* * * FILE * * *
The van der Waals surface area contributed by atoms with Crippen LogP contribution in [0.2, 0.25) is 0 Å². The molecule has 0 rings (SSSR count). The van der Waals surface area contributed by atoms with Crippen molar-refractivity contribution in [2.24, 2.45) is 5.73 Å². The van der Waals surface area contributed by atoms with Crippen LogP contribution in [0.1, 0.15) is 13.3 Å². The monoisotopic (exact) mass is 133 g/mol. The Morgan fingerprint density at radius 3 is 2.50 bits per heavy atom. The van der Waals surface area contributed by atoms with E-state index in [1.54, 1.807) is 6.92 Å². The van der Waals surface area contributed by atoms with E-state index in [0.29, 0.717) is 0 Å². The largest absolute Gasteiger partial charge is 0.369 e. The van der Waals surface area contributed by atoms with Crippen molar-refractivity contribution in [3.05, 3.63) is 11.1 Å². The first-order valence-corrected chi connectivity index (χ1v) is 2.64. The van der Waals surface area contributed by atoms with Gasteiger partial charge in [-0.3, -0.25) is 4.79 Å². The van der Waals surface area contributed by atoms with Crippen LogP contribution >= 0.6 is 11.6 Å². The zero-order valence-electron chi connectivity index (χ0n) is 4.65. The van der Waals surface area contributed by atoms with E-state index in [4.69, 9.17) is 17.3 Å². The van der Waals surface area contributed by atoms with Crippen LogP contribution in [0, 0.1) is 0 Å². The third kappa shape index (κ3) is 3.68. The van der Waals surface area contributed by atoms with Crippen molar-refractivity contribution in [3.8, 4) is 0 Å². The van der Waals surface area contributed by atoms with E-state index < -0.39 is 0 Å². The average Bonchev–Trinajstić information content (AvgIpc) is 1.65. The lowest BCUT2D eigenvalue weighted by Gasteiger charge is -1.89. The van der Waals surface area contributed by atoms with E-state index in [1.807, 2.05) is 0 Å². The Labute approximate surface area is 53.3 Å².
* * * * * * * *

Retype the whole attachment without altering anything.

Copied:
The van der Waals surface area contributed by atoms with Crippen LogP contribution in [0.2, 0.25) is 0 Å². The molecule has 0 rings (SSSR count). The van der Waals surface area contributed by atoms with Crippen molar-refractivity contribution in [2.24, 2.45) is 5.73 Å². The van der Waals surface area contributed by atoms with Crippen LogP contribution in [0.1, 0.15) is 13.3 Å². The monoisotopic (exact) mass is 133 g/mol. The Morgan fingerprint density at radius 3 is 2.50 bits per heavy atom. The van der Waals surface area contributed by atoms with E-state index in [1.54, 1.807) is 6.92 Å². The van der Waals surface area contributed by atoms with E-state index in [0.29, 0.717) is 0 Å². The largest absolute Gasteiger partial charge is 0.369 e. The van der Waals surface area contributed by atoms with Crippen molar-refractivity contribution in [3.05, 3.63) is 11.1 Å². The first-order valence-corrected chi connectivity index (χ1v) is 2.64. The van der Waals surface area contributed by atoms with Gasteiger partial charge in [-0.3, -0.25) is 4.79 Å². The van der Waals surface area contributed by atoms with Crippen LogP contribution >= 0.6 is 11.6 Å². The zero-order valence-electron chi connectivity index (χ0n) is 4.65. The van der Waals surface area contributed by atoms with E-state index in [4.69, 9.17) is 17.3 Å². The van der Waals surface area contributed by atoms with Crippen LogP contribution in [0, 0.1) is 0 Å². The third kappa shape index (κ3) is 3.68. The van der Waals surface area contributed by atoms with Crippen molar-refractivity contribution in [3.8, 4) is 0 Å². The van der Waals surface area contributed by atoms with E-state index < -0.39 is 0 Å². The average Bonchev–Trinajstić information content (AvgIpc) is 1.65. The lowest BCUT2D eigenvalue weighted by Gasteiger charge is -1.89. The van der Waals surface area contributed by atoms with E-state index in [1.807, 2.05) is 0 Å². The Labute approximate surface area is 53.3 Å².